Top regions hiring in: Munich, Frankfurt and Hamburg areas

Average years of experience: 5.3

9. Head of Public Affairs (Leiter*in Public Affairs)

Responsibilities: Public affairs is the strategic aim to integrate the interests of the employer into political decision-making processes. Also known as lobbying, the job description should not be confused with public relations (corporate communications)

Most common skills: Politics, international relations, strategic communication

Top regions hiring in: Berlin, Munich and Cologne-Bonn areas

Average years of experience: 7.2

10. Information security officer (Beauftragte*r für Informationssicherheit)

Responsibilities: Information Security Officers protect data in analogue and digital form. To do this, they ensure that sensitive data is only accessible to authorised persons at all times.

Most common skills: ISO 27001, Information Security Management System (ISMS), data protection management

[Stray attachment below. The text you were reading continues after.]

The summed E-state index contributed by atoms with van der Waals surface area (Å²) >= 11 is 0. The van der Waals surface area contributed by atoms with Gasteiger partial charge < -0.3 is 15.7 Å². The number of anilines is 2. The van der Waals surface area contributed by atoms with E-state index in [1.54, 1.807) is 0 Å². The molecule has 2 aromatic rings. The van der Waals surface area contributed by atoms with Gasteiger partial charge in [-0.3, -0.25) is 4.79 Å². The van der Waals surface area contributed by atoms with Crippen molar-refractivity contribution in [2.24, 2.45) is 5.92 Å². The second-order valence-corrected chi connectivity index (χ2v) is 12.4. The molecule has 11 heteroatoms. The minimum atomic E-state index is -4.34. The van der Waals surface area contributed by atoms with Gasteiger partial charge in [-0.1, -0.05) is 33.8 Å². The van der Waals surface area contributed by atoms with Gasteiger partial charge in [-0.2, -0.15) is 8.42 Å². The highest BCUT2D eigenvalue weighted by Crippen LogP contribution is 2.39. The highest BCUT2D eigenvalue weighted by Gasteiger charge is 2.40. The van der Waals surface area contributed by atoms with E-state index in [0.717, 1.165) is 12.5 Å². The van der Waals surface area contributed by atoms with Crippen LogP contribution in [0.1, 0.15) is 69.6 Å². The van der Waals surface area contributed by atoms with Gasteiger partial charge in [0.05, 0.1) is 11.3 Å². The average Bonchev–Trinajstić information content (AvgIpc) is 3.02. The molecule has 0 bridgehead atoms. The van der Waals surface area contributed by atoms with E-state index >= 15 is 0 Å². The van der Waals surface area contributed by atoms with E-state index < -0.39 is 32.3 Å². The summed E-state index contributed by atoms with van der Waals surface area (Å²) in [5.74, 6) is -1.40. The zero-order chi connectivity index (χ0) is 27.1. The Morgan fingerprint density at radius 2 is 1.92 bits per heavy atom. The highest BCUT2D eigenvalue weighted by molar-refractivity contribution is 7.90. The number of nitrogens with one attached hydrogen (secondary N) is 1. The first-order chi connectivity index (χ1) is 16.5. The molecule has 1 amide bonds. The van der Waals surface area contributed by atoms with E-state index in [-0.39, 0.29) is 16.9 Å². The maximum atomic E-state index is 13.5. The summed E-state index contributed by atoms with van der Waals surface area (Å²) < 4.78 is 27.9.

Top regions hiring in: Frankfurt, Munich and Berlin areas

Average years of experience: 10.2

11. Specialist in talent acquisition (Spezialist*in für Talentakquise)

Responsibilities: Talent acquisition specialists identify suitable job candidates and take care of the strategic development of the Talent Acquisition department

Most common skills: Employer branding, sourcing, talent management

Top regions hiring in: Berlin, Munich and Frankfurt areas

Average years of experience: 3.8

12. Expansion manager

Responsibilities: Expansion managers accompany the growth of companies and take care of things like the purchase or leasing of business space in optimal locations

Most common skills: Business development, marketing, strategic planning

Top regions hiring in: Berlin, Düsseldorf and Munich areas

Average years of experience: 5.7

13. Test engineer (Prüfingenieur*in)